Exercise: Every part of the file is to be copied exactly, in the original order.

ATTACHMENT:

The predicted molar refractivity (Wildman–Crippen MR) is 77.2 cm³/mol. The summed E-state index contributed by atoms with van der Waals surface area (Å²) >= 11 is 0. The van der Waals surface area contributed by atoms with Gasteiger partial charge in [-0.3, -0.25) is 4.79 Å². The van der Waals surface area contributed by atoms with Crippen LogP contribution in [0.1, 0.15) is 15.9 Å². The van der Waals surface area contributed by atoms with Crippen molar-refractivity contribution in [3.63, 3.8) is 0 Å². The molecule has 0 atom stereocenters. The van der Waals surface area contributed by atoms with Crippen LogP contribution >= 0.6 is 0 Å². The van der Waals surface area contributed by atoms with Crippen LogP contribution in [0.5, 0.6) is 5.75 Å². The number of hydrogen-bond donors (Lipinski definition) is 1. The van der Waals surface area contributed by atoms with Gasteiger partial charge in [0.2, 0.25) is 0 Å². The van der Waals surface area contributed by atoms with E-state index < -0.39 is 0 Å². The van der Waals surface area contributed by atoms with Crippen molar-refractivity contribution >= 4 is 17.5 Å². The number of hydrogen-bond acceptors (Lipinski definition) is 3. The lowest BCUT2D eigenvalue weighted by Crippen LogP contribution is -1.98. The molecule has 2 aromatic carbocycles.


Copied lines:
The predicted molar refractivity (Wildman–Crippen MR) is 77.2 cm³/mol. The summed E-state index contributed by atoms with van der Waals surface area (Å²) >= 11 is 0. The van der Waals surface area contributed by atoms with Gasteiger partial charge in [-0.3, -0.25) is 4.79 Å². The van der Waals surface area contributed by atoms with Crippen LogP contribution in [0.1, 0.15) is 15.9 Å². The van der Waals surface area contributed by atoms with Crippen molar-refractivity contribution in [3.63, 3.8) is 0 Å². The molecule has 0 atom stereocenters. The van der Waals surface area contributed by atoms with Crippen LogP contribution >= 0.6 is 0 Å². The van der Waals surface area contributed by atoms with Crippen LogP contribution in [0.5, 0.6) is 5.75 Å². The number of hydrogen-bond donors (Lipinski definition) is 1. The van der Waals surface area contributed by atoms with Gasteiger partial charge in [0.2, 0.25) is 0 Å². The van der Waals surface area contributed by atoms with E-state index < -0.39 is 0 Å². The van der Waals surface area contributed by atoms with Crippen molar-refractivity contribution >= 4 is 17.5 Å². The number of hydrogen-bond acceptors (Lipinski definition) is 3. The lowest BCUT2D eigenvalue weighted by Crippen LogP contribution is -1.98. The molecule has 2 aromatic carbocycles.